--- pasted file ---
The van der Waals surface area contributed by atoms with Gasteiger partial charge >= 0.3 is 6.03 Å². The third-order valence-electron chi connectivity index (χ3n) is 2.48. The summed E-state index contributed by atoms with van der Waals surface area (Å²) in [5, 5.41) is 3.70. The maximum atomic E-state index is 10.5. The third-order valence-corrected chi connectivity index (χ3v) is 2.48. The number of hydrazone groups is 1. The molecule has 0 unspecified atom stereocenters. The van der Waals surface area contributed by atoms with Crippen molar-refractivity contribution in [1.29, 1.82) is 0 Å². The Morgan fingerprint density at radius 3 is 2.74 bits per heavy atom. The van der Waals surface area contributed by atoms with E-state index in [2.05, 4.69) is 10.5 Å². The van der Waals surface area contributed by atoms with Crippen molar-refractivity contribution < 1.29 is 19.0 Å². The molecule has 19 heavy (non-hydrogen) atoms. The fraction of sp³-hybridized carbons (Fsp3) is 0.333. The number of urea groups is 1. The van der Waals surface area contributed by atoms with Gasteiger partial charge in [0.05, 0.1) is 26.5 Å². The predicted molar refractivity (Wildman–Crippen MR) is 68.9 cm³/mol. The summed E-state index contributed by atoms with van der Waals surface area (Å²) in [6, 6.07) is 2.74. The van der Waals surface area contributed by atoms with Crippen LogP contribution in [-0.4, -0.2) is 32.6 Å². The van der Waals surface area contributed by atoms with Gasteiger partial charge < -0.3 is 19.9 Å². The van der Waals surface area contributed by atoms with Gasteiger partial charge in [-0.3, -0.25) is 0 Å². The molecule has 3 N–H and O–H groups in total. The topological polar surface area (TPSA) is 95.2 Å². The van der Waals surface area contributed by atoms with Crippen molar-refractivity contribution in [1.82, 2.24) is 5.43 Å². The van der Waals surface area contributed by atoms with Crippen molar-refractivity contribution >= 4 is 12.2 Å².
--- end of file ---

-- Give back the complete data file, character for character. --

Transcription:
The van der Waals surface area contributed by atoms with Gasteiger partial charge >= 0.3 is 6.03 Å². The third-order valence-electron chi connectivity index (χ3n) is 2.48. The summed E-state index contributed by atoms with van der Waals surface area (Å²) in [5, 5.41) is 3.70. The maximum atomic E-state index is 10.5. The third-order valence-corrected chi connectivity index (χ3v) is 2.48. The number of hydrazone groups is 1. The molecule has 0 unspecified atom stereocenters. The van der Waals surface area contributed by atoms with Crippen molar-refractivity contribution in [1.29, 1.82) is 0 Å². The Morgan fingerprint density at radius 3 is 2.74 bits per heavy atom. The van der Waals surface area contributed by atoms with E-state index in [2.05, 4.69) is 10.5 Å². The van der Waals surface area contributed by atoms with Crippen molar-refractivity contribution < 1.29 is 19.0 Å². The molecule has 19 heavy (non-hydrogen) atoms. The fraction of sp³-hybridized carbons (Fsp3) is 0.333. The number of urea groups is 1. The van der Waals surface area contributed by atoms with Gasteiger partial charge in [0.05, 0.1) is 26.5 Å². The predicted molar refractivity (Wildman–Crippen MR) is 68.9 cm³/mol. The summed E-state index contributed by atoms with van der Waals surface area (Å²) in [6, 6.07) is 2.74. The van der Waals surface area contributed by atoms with Crippen LogP contribution in [-0.4, -0.2) is 32.6 Å². The van der Waals surface area contributed by atoms with Gasteiger partial charge < -0.3 is 19.9 Å². The van der Waals surface area contributed by atoms with Gasteiger partial charge in [-0.3, -0.25) is 0 Å². The molecule has 3 N–H and O–H groups in total. The topological polar surface area (TPSA) is 95.2 Å². The van der Waals surface area contributed by atoms with Crippen molar-refractivity contribution in [1.82, 2.24) is 5.43 Å². The van der Waals surface area contributed by atoms with Crippen molar-refractivity contribution >= 4 is 12.2 Å².